Get hands-on with Cellebrite’s new JTAG Extraction and Decoding (CJED) course

The growing popularity of JTAG forensics is an indicator of its undeniable advantages. These include the ability to access physical memory even when a device is damaged, or when commercial tools don’t support user lock bypass, such as with prepaid devices. Furthermore, the method is non-destructive compared to the chip-off method.

Still, the JTAG process requires significant resources. It can take many hours for an examiner to transform the raw data into human interpretable evidence, and without training, making the wrong connections or pressing the wrong buttons can cause the destruction of evidence. Getting trained, therefore, is one of the top priorities any organization should have for a full investment in JTAG capabilities.

Part of the Advanced Training Pathway courses we announced two weeks ago, the new three-day instructor-led JTAG Extraction and Decoding (CJED) course introduces the techniques and best practices required to perform JTAG extractions and decoding, as well as addressing common challenges in these methods and offering hands-on practice.

Take 30 minutes to watch the video below to learn how to easily integrate and decode JTAG extractions using UFED Physical Analyzer, which newly supports JTAG chains both generic and brand-specific for automated decoding. Get a brief overview of the hardware you will receive in our CJED course, including a Molex adapter kit and a RIFF brand JTAG box, with which you’ll be able to practice fundamental soldering skills.

JTAG skills can help you expedite your investigation and maximize the evidence you can retrieve from damaged, prepaid, and unsupported devices. Once you’ve viewed the webinar, be sure to register at a location near you for the CJED class!

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New UFED release broadens decoding for extractions from prepaid, damaged devices

With the release of UFED Physical Analyzer 3.9.7, Cellebrite now offers improved decoding for the binary files resulting from JTAG extractions. This means that rather than have to carve or manually decode the image file, examiners can now save time with an automated process.*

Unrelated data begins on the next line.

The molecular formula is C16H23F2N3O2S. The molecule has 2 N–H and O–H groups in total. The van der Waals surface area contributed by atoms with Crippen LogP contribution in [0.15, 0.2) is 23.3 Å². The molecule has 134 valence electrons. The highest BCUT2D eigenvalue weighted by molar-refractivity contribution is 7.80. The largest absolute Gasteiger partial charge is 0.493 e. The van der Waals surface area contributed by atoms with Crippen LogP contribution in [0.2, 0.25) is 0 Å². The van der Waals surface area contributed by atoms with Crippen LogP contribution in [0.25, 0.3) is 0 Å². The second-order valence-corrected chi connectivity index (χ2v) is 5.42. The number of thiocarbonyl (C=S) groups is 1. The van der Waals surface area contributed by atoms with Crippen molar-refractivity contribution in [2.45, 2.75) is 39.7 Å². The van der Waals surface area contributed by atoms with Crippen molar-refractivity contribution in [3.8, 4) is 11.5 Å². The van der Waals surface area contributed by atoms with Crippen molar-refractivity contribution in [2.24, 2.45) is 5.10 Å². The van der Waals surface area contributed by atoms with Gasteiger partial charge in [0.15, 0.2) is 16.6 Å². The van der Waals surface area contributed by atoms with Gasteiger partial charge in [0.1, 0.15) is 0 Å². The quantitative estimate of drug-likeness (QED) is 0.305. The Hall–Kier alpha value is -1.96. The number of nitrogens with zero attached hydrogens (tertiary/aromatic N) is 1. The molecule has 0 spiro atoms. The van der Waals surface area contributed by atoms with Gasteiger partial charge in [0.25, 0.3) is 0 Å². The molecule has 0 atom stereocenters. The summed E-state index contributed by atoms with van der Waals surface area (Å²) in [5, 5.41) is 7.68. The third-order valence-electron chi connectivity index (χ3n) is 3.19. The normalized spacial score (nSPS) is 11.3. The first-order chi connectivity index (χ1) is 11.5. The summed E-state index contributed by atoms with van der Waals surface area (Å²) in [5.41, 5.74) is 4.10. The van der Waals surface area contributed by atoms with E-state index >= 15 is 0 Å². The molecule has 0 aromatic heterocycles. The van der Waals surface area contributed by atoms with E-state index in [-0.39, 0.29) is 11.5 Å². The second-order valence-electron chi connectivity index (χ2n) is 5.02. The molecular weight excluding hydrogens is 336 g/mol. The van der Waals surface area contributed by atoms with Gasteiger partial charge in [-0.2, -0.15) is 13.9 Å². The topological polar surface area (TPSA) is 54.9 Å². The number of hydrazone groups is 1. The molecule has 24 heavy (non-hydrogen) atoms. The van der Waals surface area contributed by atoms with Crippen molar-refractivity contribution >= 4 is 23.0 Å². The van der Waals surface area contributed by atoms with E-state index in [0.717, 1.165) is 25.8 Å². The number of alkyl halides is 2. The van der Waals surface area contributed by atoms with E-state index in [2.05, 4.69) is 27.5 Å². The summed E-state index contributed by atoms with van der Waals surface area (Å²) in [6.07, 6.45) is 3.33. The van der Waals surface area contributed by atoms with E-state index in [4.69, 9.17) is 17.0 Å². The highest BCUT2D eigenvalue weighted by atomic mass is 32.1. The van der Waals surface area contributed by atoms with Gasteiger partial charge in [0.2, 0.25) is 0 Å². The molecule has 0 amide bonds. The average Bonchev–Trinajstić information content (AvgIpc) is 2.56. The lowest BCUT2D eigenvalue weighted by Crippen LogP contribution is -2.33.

JTAG (Joint Test Action Group) forensics is an advanced method of mobile data extraction. By taking advantage of a device’s test access ports (TAPs)—included in every mobile device model to aid in manufacturers’ quality assurance processes—examiners can unlock the device in order to gain access to raw data stored on the memory chip, and can thus obtain a full physical image of the memory.

Because it is non-destructive and affords the opportunity to access data from devices that have been altered or damaged in some way that makes them inaccessible using conventional mobile forensic extraction tools the JTAG technique is growing in popularity, with a number of examiners undergoing training to become proficient in the procedure.

The additional decoding support, made possible with generic chains, is now available for 110 tested devices, including Samsung, HTC, LG, ZTE, Nokia, Huawei, Casio, Pantech, and Kyocera models. Examiners can gain access to a rich set of data such as call logs, SMS, MMS, emails, media files, apps data, and locations.

Access the JTAG binary extraction files in UFED Physical Analyzer by using the “Open (Advanced)” feature and selecting the extraction and the appropriate JTAG chain. You can find step by step guidance, in Chapter 3, section 3.4.2.3 of the UFED Physical Analyzer manual.

JTag2

*Manual decoding is still valuable as a validation method for forensic examinations.

Convert GPS coordinates to physical addresses

See where your subjects are visiting, and how often they’re visiting, without having to manually convert GPS coordinates to physical locations. UFED Logical/Physical Analyzer now enables you to convert single or multiple latitude/longitude coordinates, in bulk, to their corresponding nearest address. It also allows you to search based on that information, using an advanced search capability.

Additional device and decoding support

The new UFED release, 3.0.7, includes physical extraction with lock bypass from an additional 40 devices including: Samsung Galaxy S4 and Note III families, and HTC devices. Additional device extraction support using the Android backup method is included, along with file system and logical extractions from Nokia Asha devices.

The new UFED Physical Analyzer release includes additional decoding support for physical extractions from 26 new devices, file system extractions from 25 new devices, usernames and passwords from the browser on Android devices, locations in deleted photo metadata from iOS devices running iOS 7 and above, and deleted call log, contact and calendar content from Microsoft® EDB embedded database within Windows® Phone devices. In addition, decryption support is now available for the WhatsApp backup database, identifiable by the .crypt7 backup file extension, which contains chat messages.

The Telegram and Instagram apps are newly supported for both Android and iOS devices. Decoding support for the Waze app is new for Android and updated for iOS devices; Facebook Messenger, Line, QQ, Skype, Twitter, WeChat, and Vkontakte, along with other apps, have been updated for Android and iOS as well.

For a full rundown of device and app support, view our release notes. Cellebrite is also offering a webinar on JTAG decoding and analysis in July. Register for the webinar here!